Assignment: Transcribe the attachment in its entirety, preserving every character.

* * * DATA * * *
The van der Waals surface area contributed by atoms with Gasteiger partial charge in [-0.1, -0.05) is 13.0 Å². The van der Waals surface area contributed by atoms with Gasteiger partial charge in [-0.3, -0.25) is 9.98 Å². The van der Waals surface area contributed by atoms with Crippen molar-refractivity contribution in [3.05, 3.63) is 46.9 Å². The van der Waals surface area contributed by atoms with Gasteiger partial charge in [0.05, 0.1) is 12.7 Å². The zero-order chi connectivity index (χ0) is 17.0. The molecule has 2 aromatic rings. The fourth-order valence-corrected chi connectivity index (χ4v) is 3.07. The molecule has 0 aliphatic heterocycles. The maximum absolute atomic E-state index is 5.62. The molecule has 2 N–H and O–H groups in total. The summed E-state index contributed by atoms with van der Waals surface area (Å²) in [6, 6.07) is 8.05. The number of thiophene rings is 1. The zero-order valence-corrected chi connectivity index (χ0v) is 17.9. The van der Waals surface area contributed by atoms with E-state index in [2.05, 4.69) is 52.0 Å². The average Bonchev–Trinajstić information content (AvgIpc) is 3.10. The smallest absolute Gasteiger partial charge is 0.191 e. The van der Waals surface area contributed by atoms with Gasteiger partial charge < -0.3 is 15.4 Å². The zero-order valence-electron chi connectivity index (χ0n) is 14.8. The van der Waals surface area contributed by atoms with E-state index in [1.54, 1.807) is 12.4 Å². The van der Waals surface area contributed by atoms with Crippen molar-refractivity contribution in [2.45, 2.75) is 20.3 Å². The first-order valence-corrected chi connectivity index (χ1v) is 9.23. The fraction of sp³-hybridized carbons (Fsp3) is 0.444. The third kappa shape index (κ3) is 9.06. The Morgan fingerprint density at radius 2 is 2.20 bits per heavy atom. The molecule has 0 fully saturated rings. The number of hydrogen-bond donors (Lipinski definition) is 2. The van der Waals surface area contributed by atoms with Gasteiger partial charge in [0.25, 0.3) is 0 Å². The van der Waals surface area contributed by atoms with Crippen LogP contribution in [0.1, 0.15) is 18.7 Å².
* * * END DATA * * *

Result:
The van der Waals surface area contributed by atoms with Gasteiger partial charge in [-0.1, -0.05) is 13.0 Å². The van der Waals surface area contributed by atoms with Gasteiger partial charge in [-0.3, -0.25) is 9.98 Å². The van der Waals surface area contributed by atoms with Crippen molar-refractivity contribution in [3.05, 3.63) is 46.9 Å². The van der Waals surface area contributed by atoms with Gasteiger partial charge in [0.05, 0.1) is 12.7 Å². The zero-order chi connectivity index (χ0) is 17.0. The molecule has 2 aromatic rings. The fourth-order valence-corrected chi connectivity index (χ4v) is 3.07. The molecule has 0 aliphatic heterocycles. The maximum absolute atomic E-state index is 5.62. The molecule has 2 N–H and O–H groups in total. The summed E-state index contributed by atoms with van der Waals surface area (Å²) in [6, 6.07) is 8.05. The number of thiophene rings is 1. The zero-order valence-corrected chi connectivity index (χ0v) is 17.9. The van der Waals surface area contributed by atoms with E-state index in [2.05, 4.69) is 52.0 Å². The average Bonchev–Trinajstić information content (AvgIpc) is 3.10. The smallest absolute Gasteiger partial charge is 0.191 e. The van der Waals surface area contributed by atoms with Gasteiger partial charge < -0.3 is 15.4 Å². The zero-order valence-electron chi connectivity index (χ0n) is 14.8. The van der Waals surface area contributed by atoms with E-state index in [1.54, 1.807) is 12.4 Å². The van der Waals surface area contributed by atoms with Crippen molar-refractivity contribution in [2.45, 2.75) is 20.3 Å². The first-order valence-corrected chi connectivity index (χ1v) is 9.23. The fraction of sp³-hybridized carbons (Fsp3) is 0.444. The third kappa shape index (κ3) is 9.06. The Morgan fingerprint density at radius 2 is 2.20 bits per heavy atom. The molecule has 0 fully saturated rings. The number of hydrogen-bond donors (Lipinski definition) is 2. The van der Waals surface area contributed by atoms with Gasteiger partial charge in [0.25, 0.3) is 0 Å². The van der Waals surface area contributed by atoms with Crippen LogP contribution in [0.1, 0.15) is 18.7 Å².